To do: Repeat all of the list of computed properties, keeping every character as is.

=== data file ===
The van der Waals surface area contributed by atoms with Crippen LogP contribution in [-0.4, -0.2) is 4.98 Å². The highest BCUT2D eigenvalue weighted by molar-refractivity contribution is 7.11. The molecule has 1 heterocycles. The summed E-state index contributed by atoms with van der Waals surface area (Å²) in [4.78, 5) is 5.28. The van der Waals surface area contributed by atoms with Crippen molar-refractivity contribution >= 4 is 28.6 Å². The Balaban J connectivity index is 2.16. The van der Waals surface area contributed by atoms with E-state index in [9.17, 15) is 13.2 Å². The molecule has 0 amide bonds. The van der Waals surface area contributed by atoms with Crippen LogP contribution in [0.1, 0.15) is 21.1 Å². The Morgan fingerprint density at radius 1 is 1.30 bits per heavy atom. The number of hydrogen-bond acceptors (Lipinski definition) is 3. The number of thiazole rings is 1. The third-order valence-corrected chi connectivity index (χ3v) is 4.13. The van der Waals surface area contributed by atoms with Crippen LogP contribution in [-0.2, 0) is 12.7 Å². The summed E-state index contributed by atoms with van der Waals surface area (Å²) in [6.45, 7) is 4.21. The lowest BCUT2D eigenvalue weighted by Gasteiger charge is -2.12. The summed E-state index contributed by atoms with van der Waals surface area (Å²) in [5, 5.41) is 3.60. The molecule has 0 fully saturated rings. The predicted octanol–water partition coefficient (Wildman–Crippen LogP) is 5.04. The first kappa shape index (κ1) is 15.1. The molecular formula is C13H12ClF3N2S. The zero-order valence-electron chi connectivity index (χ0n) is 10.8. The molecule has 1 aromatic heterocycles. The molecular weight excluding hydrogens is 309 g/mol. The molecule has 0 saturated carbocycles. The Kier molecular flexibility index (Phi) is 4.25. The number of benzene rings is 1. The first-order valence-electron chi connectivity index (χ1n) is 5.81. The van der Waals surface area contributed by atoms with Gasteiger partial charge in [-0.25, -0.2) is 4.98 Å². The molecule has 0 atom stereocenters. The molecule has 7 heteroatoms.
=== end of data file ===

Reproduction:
The van der Waals surface area contributed by atoms with Crippen LogP contribution in [-0.4, -0.2) is 4.98 Å². The highest BCUT2D eigenvalue weighted by molar-refractivity contribution is 7.11. The molecule has 1 heterocycles. The summed E-state index contributed by atoms with van der Waals surface area (Å²) in [4.78, 5) is 5.28. The van der Waals surface area contributed by atoms with Crippen molar-refractivity contribution >= 4 is 28.6 Å². The Balaban J connectivity index is 2.16. The van der Waals surface area contributed by atoms with E-state index in [9.17, 15) is 13.2 Å². The molecule has 0 amide bonds. The van der Waals surface area contributed by atoms with Crippen LogP contribution in [0.1, 0.15) is 21.1 Å². The Morgan fingerprint density at radius 1 is 1.30 bits per heavy atom. The number of hydrogen-bond acceptors (Lipinski definition) is 3. The number of thiazole rings is 1. The third-order valence-corrected chi connectivity index (χ3v) is 4.13. The van der Waals surface area contributed by atoms with Crippen LogP contribution in [-0.2, 0) is 12.7 Å². The summed E-state index contributed by atoms with van der Waals surface area (Å²) in [6.45, 7) is 4.21. The lowest BCUT2D eigenvalue weighted by Gasteiger charge is -2.12. The summed E-state index contributed by atoms with van der Waals surface area (Å²) in [5, 5.41) is 3.60. The molecule has 0 fully saturated rings. The predicted octanol–water partition coefficient (Wildman–Crippen LogP) is 5.04. The first kappa shape index (κ1) is 15.1. The molecular formula is C13H12ClF3N2S. The zero-order valence-electron chi connectivity index (χ0n) is 10.8. The molecule has 1 aromatic heterocycles. The molecular weight excluding hydrogens is 309 g/mol. The molecule has 0 saturated carbocycles. The Kier molecular flexibility index (Phi) is 4.25. The number of benzene rings is 1. The first-order valence-electron chi connectivity index (χ1n) is 5.81. The van der Waals surface area contributed by atoms with Gasteiger partial charge in [-0.25, -0.2) is 4.98 Å². The molecule has 0 atom stereocenters. The molecule has 7 heteroatoms.